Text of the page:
This paper explores the interplay of source correlates of accentuation, examining a hypothesis (the Voice Prominence Hypothesis) that different source parameters are involved and may serve as equivalent. It predicts that where accentuation is not marked by pitch salience there will be more extensive changes in other source parameters. This follows our assumption that prosodic entities such as accentuation, focus, declination, etc. involve adjustments to the entire voice source and not simply to F0. Twelve 3-accent sentences of Connemara Irish (declaratives, WH questions and Yes/No questions) were analysed. These are typically produced and transcribed as H* H* H*L. Of particular interest were the second accents: although they are heard as accented, there are no particular pitch excursions that would account for their salience. Inverse filtering and subsequent source parameterisation was carried out to yield measures for a range of source parameters. Results support the voice prominence hypothesis: as predicted, the most striking source adjustments were found in the second accent. Even where there is substantial pitch movement (final accent), parameters other than F0 appear to be contributing to the salience of the accented syllable. The precise source changes associated with accentuation varied across sentence types and within the prosodic phrase.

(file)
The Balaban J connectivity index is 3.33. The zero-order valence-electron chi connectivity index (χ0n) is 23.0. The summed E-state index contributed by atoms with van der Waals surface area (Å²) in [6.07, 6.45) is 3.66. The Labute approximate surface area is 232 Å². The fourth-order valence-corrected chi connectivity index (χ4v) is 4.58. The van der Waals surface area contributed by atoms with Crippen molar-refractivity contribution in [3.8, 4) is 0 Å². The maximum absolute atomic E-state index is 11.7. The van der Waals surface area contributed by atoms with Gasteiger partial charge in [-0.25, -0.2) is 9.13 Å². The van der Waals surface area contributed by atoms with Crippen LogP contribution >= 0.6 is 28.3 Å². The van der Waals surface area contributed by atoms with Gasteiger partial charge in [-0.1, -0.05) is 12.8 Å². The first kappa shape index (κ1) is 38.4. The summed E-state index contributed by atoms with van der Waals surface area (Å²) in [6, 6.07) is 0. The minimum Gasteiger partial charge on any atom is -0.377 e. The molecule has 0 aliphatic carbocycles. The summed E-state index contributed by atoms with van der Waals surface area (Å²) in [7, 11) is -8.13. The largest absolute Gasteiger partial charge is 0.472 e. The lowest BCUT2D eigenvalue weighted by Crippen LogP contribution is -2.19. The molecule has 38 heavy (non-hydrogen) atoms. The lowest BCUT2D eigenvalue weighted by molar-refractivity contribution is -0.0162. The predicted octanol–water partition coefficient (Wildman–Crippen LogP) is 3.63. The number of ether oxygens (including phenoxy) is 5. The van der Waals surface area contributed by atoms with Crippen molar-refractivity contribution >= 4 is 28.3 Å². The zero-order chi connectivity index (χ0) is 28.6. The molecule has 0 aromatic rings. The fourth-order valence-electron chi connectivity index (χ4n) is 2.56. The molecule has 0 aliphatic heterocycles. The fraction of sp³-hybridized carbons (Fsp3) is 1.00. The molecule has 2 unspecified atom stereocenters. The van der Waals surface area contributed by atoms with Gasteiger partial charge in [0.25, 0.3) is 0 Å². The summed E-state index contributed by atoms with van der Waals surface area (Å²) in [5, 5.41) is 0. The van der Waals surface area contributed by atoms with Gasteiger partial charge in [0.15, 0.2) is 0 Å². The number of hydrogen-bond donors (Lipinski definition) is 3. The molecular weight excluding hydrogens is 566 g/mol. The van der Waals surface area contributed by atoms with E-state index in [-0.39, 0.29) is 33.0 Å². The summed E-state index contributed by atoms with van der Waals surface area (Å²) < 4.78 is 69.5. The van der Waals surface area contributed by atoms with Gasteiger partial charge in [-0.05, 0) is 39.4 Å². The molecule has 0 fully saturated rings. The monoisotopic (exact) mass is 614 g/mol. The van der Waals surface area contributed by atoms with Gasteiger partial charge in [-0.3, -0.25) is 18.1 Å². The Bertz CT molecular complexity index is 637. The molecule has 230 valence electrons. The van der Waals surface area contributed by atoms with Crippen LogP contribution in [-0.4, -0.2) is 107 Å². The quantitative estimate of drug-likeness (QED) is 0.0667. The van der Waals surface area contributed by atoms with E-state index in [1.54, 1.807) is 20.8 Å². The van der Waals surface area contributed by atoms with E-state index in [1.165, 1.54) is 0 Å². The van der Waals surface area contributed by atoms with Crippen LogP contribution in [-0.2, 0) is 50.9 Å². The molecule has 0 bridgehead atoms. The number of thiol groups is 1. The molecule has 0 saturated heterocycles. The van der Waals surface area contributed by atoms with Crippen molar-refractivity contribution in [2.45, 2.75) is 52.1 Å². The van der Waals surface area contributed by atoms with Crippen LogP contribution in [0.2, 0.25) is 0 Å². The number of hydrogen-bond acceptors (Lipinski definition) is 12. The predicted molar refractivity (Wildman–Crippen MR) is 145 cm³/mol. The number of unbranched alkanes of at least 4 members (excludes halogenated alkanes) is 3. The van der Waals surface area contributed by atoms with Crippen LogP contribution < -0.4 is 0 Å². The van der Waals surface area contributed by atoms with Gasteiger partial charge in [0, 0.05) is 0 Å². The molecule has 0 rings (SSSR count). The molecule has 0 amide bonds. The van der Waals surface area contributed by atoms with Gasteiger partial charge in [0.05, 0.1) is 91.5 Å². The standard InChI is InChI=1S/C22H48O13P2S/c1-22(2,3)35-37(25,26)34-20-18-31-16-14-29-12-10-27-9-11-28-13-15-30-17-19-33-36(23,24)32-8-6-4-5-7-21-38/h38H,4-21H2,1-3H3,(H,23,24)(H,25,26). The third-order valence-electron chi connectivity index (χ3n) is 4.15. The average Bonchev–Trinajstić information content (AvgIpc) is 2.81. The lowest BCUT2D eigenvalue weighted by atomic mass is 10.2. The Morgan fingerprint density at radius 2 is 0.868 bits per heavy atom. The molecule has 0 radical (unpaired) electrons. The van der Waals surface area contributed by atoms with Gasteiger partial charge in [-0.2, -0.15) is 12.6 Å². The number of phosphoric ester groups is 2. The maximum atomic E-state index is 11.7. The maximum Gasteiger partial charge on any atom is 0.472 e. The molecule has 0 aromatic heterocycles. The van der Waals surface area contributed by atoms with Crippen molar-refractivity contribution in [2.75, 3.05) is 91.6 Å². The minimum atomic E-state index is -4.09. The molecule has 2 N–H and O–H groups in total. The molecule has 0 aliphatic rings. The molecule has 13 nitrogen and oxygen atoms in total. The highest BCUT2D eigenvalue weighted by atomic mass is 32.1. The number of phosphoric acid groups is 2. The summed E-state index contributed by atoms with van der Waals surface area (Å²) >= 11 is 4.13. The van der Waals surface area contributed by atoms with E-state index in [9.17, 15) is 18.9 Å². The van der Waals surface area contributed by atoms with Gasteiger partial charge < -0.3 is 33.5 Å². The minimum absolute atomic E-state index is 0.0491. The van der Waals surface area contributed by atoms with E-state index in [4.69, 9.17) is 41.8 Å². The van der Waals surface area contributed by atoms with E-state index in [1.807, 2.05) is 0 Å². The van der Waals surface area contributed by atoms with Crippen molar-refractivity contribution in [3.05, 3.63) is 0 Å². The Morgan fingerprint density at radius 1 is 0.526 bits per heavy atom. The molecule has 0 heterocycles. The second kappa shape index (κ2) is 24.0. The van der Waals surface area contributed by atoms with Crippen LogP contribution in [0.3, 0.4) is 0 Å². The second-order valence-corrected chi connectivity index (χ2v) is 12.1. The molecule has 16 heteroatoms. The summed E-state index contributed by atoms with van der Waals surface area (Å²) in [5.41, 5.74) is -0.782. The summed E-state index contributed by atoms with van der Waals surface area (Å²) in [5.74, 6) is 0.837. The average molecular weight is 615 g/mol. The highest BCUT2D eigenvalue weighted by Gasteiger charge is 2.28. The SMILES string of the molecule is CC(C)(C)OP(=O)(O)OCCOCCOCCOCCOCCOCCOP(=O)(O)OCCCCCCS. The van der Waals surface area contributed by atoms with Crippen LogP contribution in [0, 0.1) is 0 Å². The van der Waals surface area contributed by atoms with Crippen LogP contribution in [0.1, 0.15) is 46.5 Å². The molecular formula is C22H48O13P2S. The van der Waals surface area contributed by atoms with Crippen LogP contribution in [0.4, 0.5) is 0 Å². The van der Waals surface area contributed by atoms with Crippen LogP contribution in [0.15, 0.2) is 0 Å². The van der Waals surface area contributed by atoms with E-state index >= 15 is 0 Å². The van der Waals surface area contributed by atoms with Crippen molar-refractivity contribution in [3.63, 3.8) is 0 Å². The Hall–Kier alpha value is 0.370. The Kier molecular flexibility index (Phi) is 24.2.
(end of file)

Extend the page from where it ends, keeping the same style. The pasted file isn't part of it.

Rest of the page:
Bibliographic reference. Ní Chasaide, Ailbhe / Yanushevskaya, Irena / Kane, John / Gobl, Christer (2013): "The voice prominence hypothesis: the interplay of F0 and voice source features in accentuation", In INTERSPEECH-2013, 3527-3531.